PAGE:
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  • Writer's pictureRobert Loewendick

Avoid the Crowds at Camp

The summer camping season is in full swing with thousands of campers buzzing in and out of campgrounds like a busy beehive. It’s tough during busy weekends at campgrounds, to find the peace and quiet we campers prefer, without belting up the backpack and hit the trail. On holiday weekends it’s even tougher to find that elusive peace and quiet. But with a few amendments to your camping plan or schedule, it’s possible to avoid the crowds, or at least make the best of getting away for a few days.

If your work schedule (or school) permits, select the weekend before or after a holiday or popular event themed weekend. The weekend after is usually the better of the two options – the campground has been cleaned up and the surrounding environment has settled back to its routine. During the week at most campgrounds, only a few campers are present. And occasionally, you may be the only one in a particular section of the campground. This provides a feeling of remote camping, which is a treat rarely found at public campgrounds. Plenty of privacy and quiet times are present both day and night. Not only are more campsites available for the choosing, so are better chances at having the lake or other local attraction to yourself or just with a few others.

Not camping during the holidays is the easiest answer to eluding the camping crowds, but for many, that’s not possible. If that’s your situation, then consider a less popular campground or park. Parks with most planned activities and attractions draw the most campers, so search out a park that may appear boring in the number of events category. Even if your favorite pursuit is not available at such an often overlooked campground, the simple enjoyment of no crowd is a treat. Plan your action-packed camping trip for the weekend following the holiday. A quick call to the campground office will reveal to you if a quiet camping experience is waiting for you. While you have the campground personnel on the phone, ask what weeks of the year are the busiest, and plan to camp elsewhere.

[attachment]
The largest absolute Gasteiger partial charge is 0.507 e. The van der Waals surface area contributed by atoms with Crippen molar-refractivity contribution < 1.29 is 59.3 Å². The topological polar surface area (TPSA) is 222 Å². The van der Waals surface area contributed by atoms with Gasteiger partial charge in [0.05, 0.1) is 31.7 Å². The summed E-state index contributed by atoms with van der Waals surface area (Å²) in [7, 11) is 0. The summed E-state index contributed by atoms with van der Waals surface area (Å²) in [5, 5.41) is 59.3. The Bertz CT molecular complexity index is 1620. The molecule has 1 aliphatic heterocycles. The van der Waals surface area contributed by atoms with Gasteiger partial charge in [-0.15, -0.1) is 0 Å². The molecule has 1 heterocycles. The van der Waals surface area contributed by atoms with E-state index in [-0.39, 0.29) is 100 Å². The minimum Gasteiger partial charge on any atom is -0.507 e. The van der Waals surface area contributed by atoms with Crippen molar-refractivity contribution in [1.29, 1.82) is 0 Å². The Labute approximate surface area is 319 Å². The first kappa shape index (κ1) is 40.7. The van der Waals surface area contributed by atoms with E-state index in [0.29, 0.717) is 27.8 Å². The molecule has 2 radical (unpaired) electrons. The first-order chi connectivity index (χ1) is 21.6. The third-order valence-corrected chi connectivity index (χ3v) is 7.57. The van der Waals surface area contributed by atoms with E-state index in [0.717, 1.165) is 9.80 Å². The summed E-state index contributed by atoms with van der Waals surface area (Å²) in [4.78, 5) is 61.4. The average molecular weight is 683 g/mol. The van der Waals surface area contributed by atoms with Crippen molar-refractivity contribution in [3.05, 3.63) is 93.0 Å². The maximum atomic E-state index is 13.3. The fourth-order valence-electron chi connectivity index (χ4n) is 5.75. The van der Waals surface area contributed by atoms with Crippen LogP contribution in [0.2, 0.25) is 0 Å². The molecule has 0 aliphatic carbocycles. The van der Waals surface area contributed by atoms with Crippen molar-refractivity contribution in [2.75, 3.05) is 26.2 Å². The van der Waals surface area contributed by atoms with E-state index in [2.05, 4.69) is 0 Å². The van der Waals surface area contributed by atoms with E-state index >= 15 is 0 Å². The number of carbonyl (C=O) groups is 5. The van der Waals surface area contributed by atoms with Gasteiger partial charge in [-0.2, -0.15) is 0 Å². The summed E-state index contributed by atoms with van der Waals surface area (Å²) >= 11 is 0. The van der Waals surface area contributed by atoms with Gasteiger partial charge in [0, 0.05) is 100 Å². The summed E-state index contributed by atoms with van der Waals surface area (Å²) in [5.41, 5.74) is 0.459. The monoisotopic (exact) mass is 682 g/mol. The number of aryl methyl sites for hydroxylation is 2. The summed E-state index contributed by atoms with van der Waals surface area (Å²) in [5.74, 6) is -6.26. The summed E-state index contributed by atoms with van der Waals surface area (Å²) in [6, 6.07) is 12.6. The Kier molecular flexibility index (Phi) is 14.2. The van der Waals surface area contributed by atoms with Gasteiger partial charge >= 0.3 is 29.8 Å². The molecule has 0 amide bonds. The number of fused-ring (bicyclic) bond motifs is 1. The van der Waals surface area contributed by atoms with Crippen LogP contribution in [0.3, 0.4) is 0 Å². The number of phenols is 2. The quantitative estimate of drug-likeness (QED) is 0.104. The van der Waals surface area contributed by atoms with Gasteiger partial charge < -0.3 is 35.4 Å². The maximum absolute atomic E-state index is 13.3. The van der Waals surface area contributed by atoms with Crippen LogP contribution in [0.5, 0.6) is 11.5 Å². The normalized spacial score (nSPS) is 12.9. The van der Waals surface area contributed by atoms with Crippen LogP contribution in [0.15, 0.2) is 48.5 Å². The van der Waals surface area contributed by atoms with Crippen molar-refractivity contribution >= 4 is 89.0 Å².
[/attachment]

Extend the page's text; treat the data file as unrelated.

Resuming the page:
Of course, the obvious busy times will be mentioned, but each campground or park has a niche, or specific attraction that draws more visitors: such as paddling events, fishing tournaments and popular, annual events held close to the campground. Find out what that is, and more importantly, when it is, and plan accordingly.

If you still can’t beat them, you may as well join them – but out of sight and hearing distance as best as you can. Most campgrounds have a few sites that are isolated from the primary, or most popular blocks of sites. These off-to-the-side sites provide a bit of space between busy sites and campers. A cluster of trees or vegetation provide a barrier for privacy as does a rising knoll or bend in the campground road. Keep an eye out for these campsites when camping there at other times, and reserve one before the holiday or busy weekend. These sites may not be the most attractive or laid out at other times, but during crowded weekends, these sites are prime for those searching for the calm, camping experience.

As it is for most of us at times, we have to take the opportunity to camp when it arises. It doesn’t matter if the campground will be likely full or not – we camp, we make the best of it. I’ve met several great folks over the years, which were camping neighbors at the time. As with other recreational activities, the camaraderie shared with avid campers is a treat. Stories swapped, suggestions for other camping opportunities, and doing so circled around a campfire is also a great side of camping. Simply appreciate each trip to the fullest.

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